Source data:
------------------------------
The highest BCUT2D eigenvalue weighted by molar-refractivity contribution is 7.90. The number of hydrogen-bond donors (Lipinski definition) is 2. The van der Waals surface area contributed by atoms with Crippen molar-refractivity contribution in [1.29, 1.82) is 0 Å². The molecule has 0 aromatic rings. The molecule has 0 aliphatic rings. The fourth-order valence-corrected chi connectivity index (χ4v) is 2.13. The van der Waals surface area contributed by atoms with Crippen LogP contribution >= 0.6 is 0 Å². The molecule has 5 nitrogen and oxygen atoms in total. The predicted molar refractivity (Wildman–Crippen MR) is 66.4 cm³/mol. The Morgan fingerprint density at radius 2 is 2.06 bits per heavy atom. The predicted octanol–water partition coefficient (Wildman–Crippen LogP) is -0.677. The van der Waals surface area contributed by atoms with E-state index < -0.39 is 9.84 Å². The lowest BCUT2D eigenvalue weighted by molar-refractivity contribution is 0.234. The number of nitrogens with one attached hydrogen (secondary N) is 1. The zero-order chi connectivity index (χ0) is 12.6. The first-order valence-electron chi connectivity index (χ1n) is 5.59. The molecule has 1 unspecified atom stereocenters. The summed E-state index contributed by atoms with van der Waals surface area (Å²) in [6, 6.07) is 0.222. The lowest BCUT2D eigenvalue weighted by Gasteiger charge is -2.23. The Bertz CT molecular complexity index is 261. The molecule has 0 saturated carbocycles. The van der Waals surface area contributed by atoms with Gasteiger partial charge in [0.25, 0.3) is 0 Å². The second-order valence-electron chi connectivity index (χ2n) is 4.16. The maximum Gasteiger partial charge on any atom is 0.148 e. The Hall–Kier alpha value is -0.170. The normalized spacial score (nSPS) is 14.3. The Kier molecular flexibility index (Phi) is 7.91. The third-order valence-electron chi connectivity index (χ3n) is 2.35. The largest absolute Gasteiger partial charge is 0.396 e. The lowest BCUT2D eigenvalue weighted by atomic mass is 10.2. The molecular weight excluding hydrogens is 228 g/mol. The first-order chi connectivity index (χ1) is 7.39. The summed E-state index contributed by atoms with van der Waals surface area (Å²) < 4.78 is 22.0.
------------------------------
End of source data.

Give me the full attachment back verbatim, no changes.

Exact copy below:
The highest BCUT2D eigenvalue weighted by molar-refractivity contribution is 7.90. The number of hydrogen-bond donors (Lipinski definition) is 2. The van der Waals surface area contributed by atoms with Crippen molar-refractivity contribution in [1.29, 1.82) is 0 Å². The molecule has 0 aromatic rings. The molecule has 0 aliphatic rings. The fourth-order valence-corrected chi connectivity index (χ4v) is 2.13. The van der Waals surface area contributed by atoms with Crippen LogP contribution >= 0.6 is 0 Å². The molecule has 5 nitrogen and oxygen atoms in total. The predicted molar refractivity (Wildman–Crippen MR) is 66.4 cm³/mol. The Morgan fingerprint density at radius 2 is 2.06 bits per heavy atom. The predicted octanol–water partition coefficient (Wildman–Crippen LogP) is -0.677. The van der Waals surface area contributed by atoms with E-state index < -0.39 is 9.84 Å². The lowest BCUT2D eigenvalue weighted by molar-refractivity contribution is 0.234. The number of nitrogens with one attached hydrogen (secondary N) is 1. The zero-order chi connectivity index (χ0) is 12.6. The first-order valence-electron chi connectivity index (χ1n) is 5.59. The molecule has 1 unspecified atom stereocenters. The summed E-state index contributed by atoms with van der Waals surface area (Å²) in [6, 6.07) is 0.222. The lowest BCUT2D eigenvalue weighted by Gasteiger charge is -2.23. The Bertz CT molecular complexity index is 261. The molecule has 0 saturated carbocycles. The van der Waals surface area contributed by atoms with Gasteiger partial charge in [0.25, 0.3) is 0 Å². The second-order valence-electron chi connectivity index (χ2n) is 4.16. The maximum Gasteiger partial charge on any atom is 0.148 e. The Hall–Kier alpha value is -0.170. The normalized spacial score (nSPS) is 14.3. The Kier molecular flexibility index (Phi) is 7.91. The third-order valence-electron chi connectivity index (χ3n) is 2.35. The largest absolute Gasteiger partial charge is 0.396 e. The lowest BCUT2D eigenvalue weighted by atomic mass is 10.2. The molecular weight excluding hydrogens is 228 g/mol. The first-order chi connectivity index (χ1) is 7.39. The summed E-state index contributed by atoms with van der Waals surface area (Å²) < 4.78 is 22.0.